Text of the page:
The Six Types of Chemical Reaction

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					                       The Six Types of Chemical Reaction
All chemical reactions can be placed into one of six categories. Here they are,
in no particular order:
1) Combustion: A combustion reaction is when oxygen combines with another compound to
form water and carbon dioxide. These reactions are exothermic, meaning they produce heat. An
example of this kind of reaction is the burning of napthalene:
                                  C10H8 + 12 O2  10 CO2 + 4 H2O

2) Synthesis: A synthesis reaction is when two or more simple compounds combine to form a
more complicated one. These reactions come in the general form of:
                                          A + B  AB
One example of a synthesis reaction is the combination of iron and sulfur to form iron (II) sulfide:
                                       8 Fe + S8  8 FeS

3) Decomposition: A decomposition reaction is the opposite of a synthesis reaction - a complex
molecule breaks down to make simpler ones. These reactions come in the general form:
                                        AB  A + B
One example of a decomposition reaction is the electrolysis of water to make oxygen and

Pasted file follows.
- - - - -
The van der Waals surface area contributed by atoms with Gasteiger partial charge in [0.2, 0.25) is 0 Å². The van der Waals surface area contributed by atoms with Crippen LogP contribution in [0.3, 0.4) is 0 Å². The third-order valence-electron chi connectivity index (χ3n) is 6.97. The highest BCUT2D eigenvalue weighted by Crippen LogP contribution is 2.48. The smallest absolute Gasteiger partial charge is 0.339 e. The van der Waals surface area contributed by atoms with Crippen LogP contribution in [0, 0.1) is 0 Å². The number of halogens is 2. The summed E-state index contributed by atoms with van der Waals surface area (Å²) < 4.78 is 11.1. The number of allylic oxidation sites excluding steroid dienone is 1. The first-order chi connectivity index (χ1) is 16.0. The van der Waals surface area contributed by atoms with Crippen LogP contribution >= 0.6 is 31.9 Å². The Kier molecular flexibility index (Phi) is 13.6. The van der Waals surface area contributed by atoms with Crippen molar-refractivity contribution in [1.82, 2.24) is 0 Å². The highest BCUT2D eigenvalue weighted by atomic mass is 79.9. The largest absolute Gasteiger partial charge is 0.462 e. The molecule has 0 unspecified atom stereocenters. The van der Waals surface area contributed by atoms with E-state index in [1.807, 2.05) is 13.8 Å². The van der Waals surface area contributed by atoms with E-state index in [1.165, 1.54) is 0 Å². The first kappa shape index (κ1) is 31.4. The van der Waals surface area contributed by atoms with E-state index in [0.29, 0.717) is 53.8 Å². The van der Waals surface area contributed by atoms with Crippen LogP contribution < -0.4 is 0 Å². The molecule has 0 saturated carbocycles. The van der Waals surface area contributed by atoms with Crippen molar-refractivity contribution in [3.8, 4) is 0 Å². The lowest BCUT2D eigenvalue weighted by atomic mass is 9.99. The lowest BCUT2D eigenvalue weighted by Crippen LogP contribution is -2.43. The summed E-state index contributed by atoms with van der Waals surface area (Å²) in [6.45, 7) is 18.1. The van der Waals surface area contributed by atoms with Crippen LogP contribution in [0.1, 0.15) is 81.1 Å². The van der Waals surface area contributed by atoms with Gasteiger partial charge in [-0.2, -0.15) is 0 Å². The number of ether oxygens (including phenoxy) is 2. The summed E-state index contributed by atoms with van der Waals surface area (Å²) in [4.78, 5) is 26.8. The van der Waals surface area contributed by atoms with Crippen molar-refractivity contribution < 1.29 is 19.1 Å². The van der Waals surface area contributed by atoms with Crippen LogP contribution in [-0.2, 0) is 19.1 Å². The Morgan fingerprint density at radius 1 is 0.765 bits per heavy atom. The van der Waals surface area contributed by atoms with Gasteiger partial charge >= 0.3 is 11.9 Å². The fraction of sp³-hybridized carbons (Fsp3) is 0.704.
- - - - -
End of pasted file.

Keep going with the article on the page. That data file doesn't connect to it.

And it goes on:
hydrogen gas:
                                     2 H2O  2 H2 + O2

4) Single displacement: This is when one element trades places with another element in a
compound. These reactions come in the general form of:
                                     A + BC  AC + B
One example of a single displacement reaction is when magnesium replaces hydrogen in water
to make magnesium hydroxide and hydrogen gas:
                                 Mg + 2 H2O  Mg(OH)2 + H2

5) Double displacement: This is when the anions and cations of two different molecules switch
places, forming two entirely different compounds. These reactions are in the general form:
                                       AB + CD  AD + CB
One example of a double displacement reaction is the reaction of lead (II) nitrate with potassium
iodide to form lead (II) iodide and potassium nitrate:
                                  Pb(NO3)2 + 2 KI  PbI2 + 2 KNO3

6) Acid-base: This is a special kind of double displacement reaction that takes place when an